Policy Note | In the United States, high overall rates of home ownership among households aged 55–64 obscure a vital reality. Many low-income older households risk financial fragility because they are renters and high rent burdens inhibit their ability to save for emergencies. Even middle- and high-income households who own their own homes risk housing-related financial fragility due to high mortgage debt. Overall rates of financial fragility, which include non-housing debt and emergency...
Policy Note | Unpaid care work — the vast majority of such work in the United States — is primarily shouldered by economically vulnerable people. The costs associated with unpaid care work compound existing economic insecurity, leading to higher rates of poverty in old age. It is essential to support informal caregivers by recognizing caregiving as work and expanding their access to social safety net programs and providing paid family care leave.
Policy Note | Up to 40 percent of middle-income workers are at risk of downward mobility into poverty or near-poverty in retirement because of an inefficient retirement system that disproportionately benefits those with high incomes. Universal retirement accounts and providing workers with more equitable and better targeted tax incentives are among the best methods to supplement Social Security and prevent downward mobility in retirement.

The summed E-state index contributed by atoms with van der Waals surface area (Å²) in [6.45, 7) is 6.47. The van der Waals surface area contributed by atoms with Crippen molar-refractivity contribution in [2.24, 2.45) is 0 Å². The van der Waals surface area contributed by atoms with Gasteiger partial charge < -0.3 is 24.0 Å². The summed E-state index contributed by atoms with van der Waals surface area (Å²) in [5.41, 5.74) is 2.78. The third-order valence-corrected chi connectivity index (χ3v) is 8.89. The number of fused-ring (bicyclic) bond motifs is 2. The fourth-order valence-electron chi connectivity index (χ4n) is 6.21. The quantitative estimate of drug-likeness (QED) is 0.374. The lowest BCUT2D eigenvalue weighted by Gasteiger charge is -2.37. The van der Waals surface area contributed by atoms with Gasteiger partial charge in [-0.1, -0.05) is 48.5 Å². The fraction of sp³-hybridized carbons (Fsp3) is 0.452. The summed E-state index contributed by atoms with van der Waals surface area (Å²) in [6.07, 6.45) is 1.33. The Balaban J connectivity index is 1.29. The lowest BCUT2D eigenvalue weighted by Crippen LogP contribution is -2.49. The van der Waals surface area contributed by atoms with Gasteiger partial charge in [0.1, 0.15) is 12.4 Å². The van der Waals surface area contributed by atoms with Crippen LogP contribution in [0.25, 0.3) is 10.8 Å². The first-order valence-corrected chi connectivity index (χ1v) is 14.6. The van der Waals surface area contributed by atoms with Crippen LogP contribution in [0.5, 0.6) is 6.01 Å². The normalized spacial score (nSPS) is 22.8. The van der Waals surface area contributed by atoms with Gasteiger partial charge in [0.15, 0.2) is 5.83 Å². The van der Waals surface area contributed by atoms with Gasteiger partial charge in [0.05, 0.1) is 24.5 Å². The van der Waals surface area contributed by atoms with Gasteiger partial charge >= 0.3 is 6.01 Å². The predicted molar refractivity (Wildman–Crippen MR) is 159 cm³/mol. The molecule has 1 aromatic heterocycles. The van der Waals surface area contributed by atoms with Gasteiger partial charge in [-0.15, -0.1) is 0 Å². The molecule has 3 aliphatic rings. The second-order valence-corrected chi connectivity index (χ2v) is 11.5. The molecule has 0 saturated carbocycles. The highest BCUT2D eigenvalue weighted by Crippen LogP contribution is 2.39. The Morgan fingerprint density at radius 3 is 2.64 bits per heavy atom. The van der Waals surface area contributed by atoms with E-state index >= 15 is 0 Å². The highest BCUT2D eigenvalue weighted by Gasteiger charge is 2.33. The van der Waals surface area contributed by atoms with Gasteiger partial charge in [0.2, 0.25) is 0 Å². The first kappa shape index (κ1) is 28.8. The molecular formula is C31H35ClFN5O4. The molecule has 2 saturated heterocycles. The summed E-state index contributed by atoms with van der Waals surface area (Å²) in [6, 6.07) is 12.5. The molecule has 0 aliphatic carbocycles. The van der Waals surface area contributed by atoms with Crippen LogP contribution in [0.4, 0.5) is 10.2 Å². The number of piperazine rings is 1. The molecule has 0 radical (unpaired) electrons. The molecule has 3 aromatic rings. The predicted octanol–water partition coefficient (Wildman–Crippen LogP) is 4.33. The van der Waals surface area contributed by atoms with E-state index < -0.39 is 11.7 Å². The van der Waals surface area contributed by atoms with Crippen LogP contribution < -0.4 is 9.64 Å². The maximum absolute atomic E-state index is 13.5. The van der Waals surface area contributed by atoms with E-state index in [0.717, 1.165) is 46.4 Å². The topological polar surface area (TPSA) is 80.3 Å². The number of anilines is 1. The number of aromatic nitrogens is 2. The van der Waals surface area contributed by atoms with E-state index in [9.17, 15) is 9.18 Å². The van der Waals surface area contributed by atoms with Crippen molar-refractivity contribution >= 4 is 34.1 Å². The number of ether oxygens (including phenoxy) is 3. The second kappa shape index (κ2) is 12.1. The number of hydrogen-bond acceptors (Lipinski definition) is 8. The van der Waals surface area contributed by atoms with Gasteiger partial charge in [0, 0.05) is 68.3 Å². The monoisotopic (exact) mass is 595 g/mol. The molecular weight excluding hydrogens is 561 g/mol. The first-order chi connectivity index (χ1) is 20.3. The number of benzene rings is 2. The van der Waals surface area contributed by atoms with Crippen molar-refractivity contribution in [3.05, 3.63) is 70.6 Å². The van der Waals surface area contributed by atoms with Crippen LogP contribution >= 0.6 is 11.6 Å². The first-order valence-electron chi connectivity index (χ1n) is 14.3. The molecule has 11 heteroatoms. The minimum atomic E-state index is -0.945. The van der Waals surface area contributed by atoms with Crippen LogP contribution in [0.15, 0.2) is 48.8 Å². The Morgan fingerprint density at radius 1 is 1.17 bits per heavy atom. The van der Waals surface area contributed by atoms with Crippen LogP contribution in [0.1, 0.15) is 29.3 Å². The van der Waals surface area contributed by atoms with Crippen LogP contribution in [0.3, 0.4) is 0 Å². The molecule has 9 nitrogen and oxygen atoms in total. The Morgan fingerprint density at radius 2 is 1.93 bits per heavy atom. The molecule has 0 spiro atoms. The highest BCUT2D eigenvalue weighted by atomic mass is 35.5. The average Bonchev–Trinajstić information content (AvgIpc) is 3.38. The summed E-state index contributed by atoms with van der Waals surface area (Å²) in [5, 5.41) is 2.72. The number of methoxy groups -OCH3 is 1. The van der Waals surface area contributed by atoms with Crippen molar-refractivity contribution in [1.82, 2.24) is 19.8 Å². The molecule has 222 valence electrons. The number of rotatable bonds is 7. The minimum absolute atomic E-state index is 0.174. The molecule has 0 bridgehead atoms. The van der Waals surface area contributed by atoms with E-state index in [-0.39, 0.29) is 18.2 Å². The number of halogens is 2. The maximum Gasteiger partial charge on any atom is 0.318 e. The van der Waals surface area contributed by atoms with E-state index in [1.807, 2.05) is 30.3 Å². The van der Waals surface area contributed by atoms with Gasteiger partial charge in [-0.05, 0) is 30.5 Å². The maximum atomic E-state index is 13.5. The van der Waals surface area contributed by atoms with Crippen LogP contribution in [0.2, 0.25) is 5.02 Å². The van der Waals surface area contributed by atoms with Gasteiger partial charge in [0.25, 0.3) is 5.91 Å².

Brief— Working longer is often proposed as the solution to the retirement crisis caused by older workers’ lack of retirement assets, but new research from SCEPA's ReLab shows this assumption doesn't match older workers' real experiences in the labor market.
In a forthcoming book about cities and inequality, SCEPA Senior Fellow Rick McGahey examines how economists think about cities, what they typically leave out, and what this tells us about the future for urban hubs such as New York City.
Research note— New research shows that even before the COVID-19 recession, only 36% of workers ages 25-64 were participating in a retirement plan at work, a five percentage point decrease from five years prior.